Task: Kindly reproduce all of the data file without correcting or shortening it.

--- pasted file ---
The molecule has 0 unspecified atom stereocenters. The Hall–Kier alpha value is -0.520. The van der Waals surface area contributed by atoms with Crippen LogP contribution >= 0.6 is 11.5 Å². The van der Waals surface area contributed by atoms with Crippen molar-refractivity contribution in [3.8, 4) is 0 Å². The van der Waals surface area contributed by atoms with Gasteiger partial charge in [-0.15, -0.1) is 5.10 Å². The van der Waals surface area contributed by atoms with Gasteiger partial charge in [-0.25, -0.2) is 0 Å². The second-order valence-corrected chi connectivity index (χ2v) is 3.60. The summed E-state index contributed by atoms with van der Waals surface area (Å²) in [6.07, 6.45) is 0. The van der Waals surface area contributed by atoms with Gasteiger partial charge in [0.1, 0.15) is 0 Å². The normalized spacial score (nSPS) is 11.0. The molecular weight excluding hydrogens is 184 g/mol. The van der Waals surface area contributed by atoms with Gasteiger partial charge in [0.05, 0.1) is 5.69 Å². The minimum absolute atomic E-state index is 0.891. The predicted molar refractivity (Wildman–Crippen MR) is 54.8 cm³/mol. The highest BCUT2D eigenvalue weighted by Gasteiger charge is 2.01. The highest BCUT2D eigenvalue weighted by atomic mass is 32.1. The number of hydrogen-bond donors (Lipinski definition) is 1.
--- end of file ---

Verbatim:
The molecule has 0 unspecified atom stereocenters. The Hall–Kier alpha value is -0.520. The van der Waals surface area contributed by atoms with Crippen LogP contribution >= 0.6 is 11.5 Å². The van der Waals surface area contributed by atoms with Crippen molar-refractivity contribution in [3.8, 4) is 0 Å². The van der Waals surface area contributed by atoms with Gasteiger partial charge in [-0.15, -0.1) is 5.10 Å². The van der Waals surface area contributed by atoms with Gasteiger partial charge in [-0.25, -0.2) is 0 Å². The second-order valence-corrected chi connectivity index (χ2v) is 3.60. The summed E-state index contributed by atoms with van der Waals surface area (Å²) in [6.07, 6.45) is 0. The van der Waals surface area contributed by atoms with Gasteiger partial charge in [0.1, 0.15) is 0 Å². The normalized spacial score (nSPS) is 11.0. The molecular weight excluding hydrogens is 184 g/mol. The van der Waals surface area contributed by atoms with Gasteiger partial charge in [0.05, 0.1) is 5.69 Å². The minimum absolute atomic E-state index is 0.891. The predicted molar refractivity (Wildman–Crippen MR) is 54.8 cm³/mol. The highest BCUT2D eigenvalue weighted by Gasteiger charge is 2.01. The highest BCUT2D eigenvalue weighted by atomic mass is 32.1. The number of hydrogen-bond donors (Lipinski definition) is 1.